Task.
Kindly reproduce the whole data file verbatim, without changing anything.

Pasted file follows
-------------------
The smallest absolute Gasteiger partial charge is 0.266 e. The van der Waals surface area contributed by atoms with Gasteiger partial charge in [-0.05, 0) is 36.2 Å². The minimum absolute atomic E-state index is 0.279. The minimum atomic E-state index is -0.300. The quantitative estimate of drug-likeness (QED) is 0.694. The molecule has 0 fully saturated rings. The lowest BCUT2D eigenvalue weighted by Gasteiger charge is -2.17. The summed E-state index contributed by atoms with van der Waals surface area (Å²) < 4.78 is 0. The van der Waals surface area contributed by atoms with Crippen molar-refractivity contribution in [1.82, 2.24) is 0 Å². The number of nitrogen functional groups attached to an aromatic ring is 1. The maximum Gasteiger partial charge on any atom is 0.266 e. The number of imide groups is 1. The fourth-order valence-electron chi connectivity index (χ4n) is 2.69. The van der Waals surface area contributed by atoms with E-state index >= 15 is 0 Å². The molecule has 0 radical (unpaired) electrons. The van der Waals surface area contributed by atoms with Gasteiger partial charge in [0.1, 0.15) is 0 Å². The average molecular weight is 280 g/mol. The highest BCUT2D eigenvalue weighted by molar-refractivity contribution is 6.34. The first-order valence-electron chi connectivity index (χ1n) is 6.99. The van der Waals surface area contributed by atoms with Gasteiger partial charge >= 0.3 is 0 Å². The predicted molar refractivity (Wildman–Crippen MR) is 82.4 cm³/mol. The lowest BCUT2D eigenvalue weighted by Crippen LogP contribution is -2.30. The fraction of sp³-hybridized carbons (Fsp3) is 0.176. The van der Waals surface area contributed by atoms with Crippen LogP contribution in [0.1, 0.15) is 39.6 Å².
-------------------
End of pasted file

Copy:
The smallest absolute Gasteiger partial charge is 0.266 e. The van der Waals surface area contributed by atoms with Gasteiger partial charge in [-0.05, 0) is 36.2 Å². The minimum absolute atomic E-state index is 0.279. The minimum atomic E-state index is -0.300. The quantitative estimate of drug-likeness (QED) is 0.694. The molecule has 0 fully saturated rings. The lowest BCUT2D eigenvalue weighted by Gasteiger charge is -2.17. The summed E-state index contributed by atoms with van der Waals surface area (Å²) < 4.78 is 0. The van der Waals surface area contributed by atoms with Crippen molar-refractivity contribution in [1.82, 2.24) is 0 Å². The number of nitrogen functional groups attached to an aromatic ring is 1. The maximum Gasteiger partial charge on any atom is 0.266 e. The number of imide groups is 1. The fourth-order valence-electron chi connectivity index (χ4n) is 2.69. The van der Waals surface area contributed by atoms with E-state index >= 15 is 0 Å². The molecule has 0 radical (unpaired) electrons. The van der Waals surface area contributed by atoms with Gasteiger partial charge in [0.1, 0.15) is 0 Å². The average molecular weight is 280 g/mol. The highest BCUT2D eigenvalue weighted by molar-refractivity contribution is 6.34. The first-order valence-electron chi connectivity index (χ1n) is 6.99. The van der Waals surface area contributed by atoms with Gasteiger partial charge >= 0.3 is 0 Å². The predicted molar refractivity (Wildman–Crippen MR) is 82.4 cm³/mol. The lowest BCUT2D eigenvalue weighted by Crippen LogP contribution is -2.30. The fraction of sp³-hybridized carbons (Fsp3) is 0.176. The van der Waals surface area contributed by atoms with Crippen LogP contribution in [0.1, 0.15) is 39.6 Å².